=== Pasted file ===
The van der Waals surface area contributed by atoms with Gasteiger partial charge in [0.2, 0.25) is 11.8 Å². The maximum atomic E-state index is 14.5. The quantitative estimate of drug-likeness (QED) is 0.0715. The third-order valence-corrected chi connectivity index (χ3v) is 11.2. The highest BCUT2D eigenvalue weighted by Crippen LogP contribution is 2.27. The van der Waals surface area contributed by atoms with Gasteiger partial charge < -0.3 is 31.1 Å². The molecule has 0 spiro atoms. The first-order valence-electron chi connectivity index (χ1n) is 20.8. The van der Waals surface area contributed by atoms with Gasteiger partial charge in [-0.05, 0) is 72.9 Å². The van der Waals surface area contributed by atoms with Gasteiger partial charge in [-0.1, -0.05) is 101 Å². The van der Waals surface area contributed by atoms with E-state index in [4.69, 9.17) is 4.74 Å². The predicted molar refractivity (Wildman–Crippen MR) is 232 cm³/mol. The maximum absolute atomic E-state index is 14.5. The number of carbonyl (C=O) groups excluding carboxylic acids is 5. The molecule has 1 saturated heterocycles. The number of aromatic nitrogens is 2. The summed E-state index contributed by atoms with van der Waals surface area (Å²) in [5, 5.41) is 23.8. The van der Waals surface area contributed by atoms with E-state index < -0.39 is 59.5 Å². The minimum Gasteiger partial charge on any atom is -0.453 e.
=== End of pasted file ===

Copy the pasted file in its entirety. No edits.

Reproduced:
The van der Waals surface area contributed by atoms with Gasteiger partial charge in [0.2, 0.25) is 11.8 Å². The maximum atomic E-state index is 14.5. The quantitative estimate of drug-likeness (QED) is 0.0715. The third-order valence-corrected chi connectivity index (χ3v) is 11.2. The highest BCUT2D eigenvalue weighted by Crippen LogP contribution is 2.27. The van der Waals surface area contributed by atoms with Gasteiger partial charge < -0.3 is 31.1 Å². The molecule has 0 spiro atoms. The first-order valence-electron chi connectivity index (χ1n) is 20.8. The van der Waals surface area contributed by atoms with Gasteiger partial charge in [-0.05, 0) is 72.9 Å². The van der Waals surface area contributed by atoms with Gasteiger partial charge in [-0.1, -0.05) is 101 Å². The van der Waals surface area contributed by atoms with E-state index in [4.69, 9.17) is 4.74 Å². The predicted molar refractivity (Wildman–Crippen MR) is 232 cm³/mol. The maximum absolute atomic E-state index is 14.5. The number of carbonyl (C=O) groups excluding carboxylic acids is 5. The molecule has 1 saturated heterocycles. The number of aromatic nitrogens is 2. The summed E-state index contributed by atoms with van der Waals surface area (Å²) in [5, 5.41) is 23.8. The van der Waals surface area contributed by atoms with E-state index < -0.39 is 59.5 Å². The minimum Gasteiger partial charge on any atom is -0.453 e.